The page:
These really aren’t my Mama’s kasha varnishkes, because I don’t even remember my Mama making kasha varnishkes. I’m not even sure I knew what kasha varnishkes were when I was growing up. But I know what they are now. Should I share? I think I will, because I’m guessing not many know. Kasha varnishkes are buckwheat groats toasted until crunchy, mixed with pretty bow tie noodles and golden caramelized onions or heavenly rich mushrooms. Or both. They are often served for a typical Shabbat dinner with a roast chicken or brisket. My mom always made a kugel which means we never ate this growing up. At least that I can remember.
My friend makes this a lot so I finally decided to give it a try. My in laws liked it and they aren’t even Jewish. I mean they do eat anything I cook, but really these are good. I promise. I mean how can anything with dainty bow tie pasta be bad? I always wondered how little Jewish women in tiny European shtetls got their hands on bow tie pasta. And I wonder are bow tie pasta an American thing? Answers, please? Wikipedia really didn’t have much. My guess is that they used traditional egg noodles and mixed those in, but I wasn’t there. And I don’t know. And I grew up in a small town where I was never invited to eat kasha varnishkes with anyone.
So say kasha varnishkes out loud. Go ahead. Do it. It makes such a pretty sh sound, doesn’t it? I love these two words. I love to see them written also. I’m a bit odd, I know. So now that we’ve covered that, just what makes these kasha varnishkes different than what my mother never made? Two words. Truffle oil. Not schmaltz. Truffle oil. This is something that many of you have I bet and never figured out how to use. Besides popcorn and eggs and French fries, you can safely use it on anything with mushrooms and pasta. I promise.
Kasha is another word for buckwheat groats that have been roasted. It is also a word for cereal as kasha is a seed and not a grain. One hundred years ago Russia was the leading producer of buckwheat. It is easily grown without fertilizer and was considered a staple of a peasant’s diet. It came to the US with immigrants and was often used as a filling in cabbage rolls, blintzes, knishes and kreplach. It is gluten free and low on the glycemic index.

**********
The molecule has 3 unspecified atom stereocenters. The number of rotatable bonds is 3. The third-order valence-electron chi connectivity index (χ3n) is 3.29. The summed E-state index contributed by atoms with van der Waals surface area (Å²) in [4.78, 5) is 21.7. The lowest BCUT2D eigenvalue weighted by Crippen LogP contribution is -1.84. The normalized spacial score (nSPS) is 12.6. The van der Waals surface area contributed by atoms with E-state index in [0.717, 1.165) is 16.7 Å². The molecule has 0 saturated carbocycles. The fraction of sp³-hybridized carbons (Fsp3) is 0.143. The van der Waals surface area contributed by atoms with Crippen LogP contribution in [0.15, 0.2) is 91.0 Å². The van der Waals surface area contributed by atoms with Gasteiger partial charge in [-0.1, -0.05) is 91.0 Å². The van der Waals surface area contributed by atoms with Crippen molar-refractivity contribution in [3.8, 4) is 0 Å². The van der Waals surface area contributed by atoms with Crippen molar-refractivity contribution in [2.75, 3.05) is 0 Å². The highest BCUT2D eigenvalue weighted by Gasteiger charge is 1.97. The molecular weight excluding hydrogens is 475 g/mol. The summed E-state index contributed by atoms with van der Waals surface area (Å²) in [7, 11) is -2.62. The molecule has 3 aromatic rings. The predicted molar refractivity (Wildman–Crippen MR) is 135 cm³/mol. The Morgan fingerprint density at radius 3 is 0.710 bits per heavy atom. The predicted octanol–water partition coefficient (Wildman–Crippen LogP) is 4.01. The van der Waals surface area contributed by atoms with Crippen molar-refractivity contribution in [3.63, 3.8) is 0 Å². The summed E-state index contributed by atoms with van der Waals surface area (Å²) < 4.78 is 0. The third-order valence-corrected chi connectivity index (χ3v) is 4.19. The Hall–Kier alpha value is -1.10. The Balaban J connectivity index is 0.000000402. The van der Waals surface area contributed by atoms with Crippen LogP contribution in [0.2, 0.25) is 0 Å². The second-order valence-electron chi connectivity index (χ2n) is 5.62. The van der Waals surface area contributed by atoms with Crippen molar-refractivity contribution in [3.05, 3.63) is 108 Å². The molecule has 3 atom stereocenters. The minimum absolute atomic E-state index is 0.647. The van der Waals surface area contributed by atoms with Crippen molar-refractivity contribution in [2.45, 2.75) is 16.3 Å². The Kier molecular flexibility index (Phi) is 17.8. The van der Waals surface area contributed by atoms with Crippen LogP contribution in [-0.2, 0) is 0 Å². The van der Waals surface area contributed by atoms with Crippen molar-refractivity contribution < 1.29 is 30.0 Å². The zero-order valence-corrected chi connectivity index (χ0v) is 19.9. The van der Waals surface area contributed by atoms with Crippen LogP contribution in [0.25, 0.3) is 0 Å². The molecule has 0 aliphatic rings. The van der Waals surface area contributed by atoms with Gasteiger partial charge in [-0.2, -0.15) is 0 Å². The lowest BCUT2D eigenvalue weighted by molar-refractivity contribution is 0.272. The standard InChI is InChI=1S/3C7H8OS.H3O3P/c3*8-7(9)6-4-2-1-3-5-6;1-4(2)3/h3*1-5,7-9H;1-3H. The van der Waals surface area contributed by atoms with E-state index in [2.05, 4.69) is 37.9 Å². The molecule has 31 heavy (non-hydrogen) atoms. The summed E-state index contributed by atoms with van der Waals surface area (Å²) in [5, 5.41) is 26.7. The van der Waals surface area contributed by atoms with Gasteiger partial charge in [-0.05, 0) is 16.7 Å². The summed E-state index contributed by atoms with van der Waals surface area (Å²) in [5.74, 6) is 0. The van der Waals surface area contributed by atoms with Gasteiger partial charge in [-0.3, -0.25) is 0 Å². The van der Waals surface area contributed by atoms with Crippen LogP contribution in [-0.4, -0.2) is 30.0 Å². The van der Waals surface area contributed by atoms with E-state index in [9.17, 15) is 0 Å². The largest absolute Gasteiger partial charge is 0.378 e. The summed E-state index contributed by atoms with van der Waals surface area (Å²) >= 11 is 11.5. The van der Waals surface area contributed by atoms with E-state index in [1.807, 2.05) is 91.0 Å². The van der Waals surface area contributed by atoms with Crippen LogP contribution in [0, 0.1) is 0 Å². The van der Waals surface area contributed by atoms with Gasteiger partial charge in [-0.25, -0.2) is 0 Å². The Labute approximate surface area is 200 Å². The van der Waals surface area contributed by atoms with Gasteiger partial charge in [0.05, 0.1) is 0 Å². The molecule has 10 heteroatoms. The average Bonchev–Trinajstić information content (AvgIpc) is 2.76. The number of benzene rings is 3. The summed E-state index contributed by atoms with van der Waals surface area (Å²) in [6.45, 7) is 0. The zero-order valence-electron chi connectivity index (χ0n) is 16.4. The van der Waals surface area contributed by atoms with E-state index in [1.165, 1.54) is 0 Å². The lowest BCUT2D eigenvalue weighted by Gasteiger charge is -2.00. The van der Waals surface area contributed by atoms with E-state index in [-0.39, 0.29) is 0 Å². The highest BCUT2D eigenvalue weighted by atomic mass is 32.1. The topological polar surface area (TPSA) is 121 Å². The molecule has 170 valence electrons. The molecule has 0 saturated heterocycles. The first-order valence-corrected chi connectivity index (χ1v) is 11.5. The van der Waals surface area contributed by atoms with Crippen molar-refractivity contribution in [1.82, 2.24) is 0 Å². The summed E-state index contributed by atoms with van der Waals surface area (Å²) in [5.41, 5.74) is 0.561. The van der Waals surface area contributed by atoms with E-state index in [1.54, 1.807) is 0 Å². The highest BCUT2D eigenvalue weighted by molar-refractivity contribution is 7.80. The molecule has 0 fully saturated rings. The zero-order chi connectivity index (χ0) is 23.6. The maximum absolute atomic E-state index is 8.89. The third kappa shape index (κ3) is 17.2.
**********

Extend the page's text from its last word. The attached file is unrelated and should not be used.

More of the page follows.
Whatever. You now know that it is fun to say and it is good for you. Plus you can use your truffle oil in this dish, so you know it has to be good. Whether you came from the Old Country or not, this is a dish that deserves a higher ranking.
Not My Mama’s Kasha Varnishkes
Time: About 45 minutes including baking
2 T olive oil
4 c sliced mushrooms, all kinds if available
1 c chopped onions
1 T minced garlic
1 T Truffle oil
1 c kasha or roasted buckwheat groats
2 c chicken broth (fresh, bouillon or canned low sodium)
2 c bow tie pasta, cooked
1 -2 more T of truffle oil when incorporating mixture
2 Scallions, chopped
Heat 2 T olive oil in a large skillet. Add onions and cook over medium heat until soft. Turn heat up to medium high and add sliced mushrooms. Cook until mushrooms release their liquid; about 5 minutes. Add chopped garlic and stir until all the liquid has evaporated and the mushrooms are turning golden brown; about 7 minutes. Stir in 1 T truffle oil and salt and lots of pepper; at least three or four grinds. Remove from skillet.
Now prepare your kasha. In a medium bowl, mix the dry kasha with an egg until each kernel is coated. (This is done so that your kasha doesn’t form a big soggy mess. I’ve seen crunchy bread crumbs also used, but kasha is better for you!) Measure your broth into a large glass measuring cup and heat in microwave on high until broth begins to simmer. While this is heating, place your egg coated kasha into a deep pot and toast over medium heat, turning and breaking up the kasha until the egg begins to dry, and the grains separate, about 3 minutes. You should smell it. It will smell nutty, but don’t let it burn. Add the hot broth, then cover and simmer over very low heat until tender and all the liquid is absorbed, about 10 to 20 minutes. Remove from heat.
Meanwhile bring salted water to a boil and cook your bow ties. Cook very al dente because you will be putting this in the oven where it will cook more. Preheat oven to 350.
In a lightly greased, (I used truffle oil) 3 quart shallow casserole, combine the kasha with the drained bow ties and the mushroom mixture. Adjust salt and pepper accordingly. Drizzle with truffle oil and make sure this mixture is moist. You can also use schmaltz or butter. Just remember you want this moist as you don’t want a dry kasha. You could also stir in a bit more chicken broth if necessary. Place in oven and heat until hot, about 15 minutes. Garnish with scallions.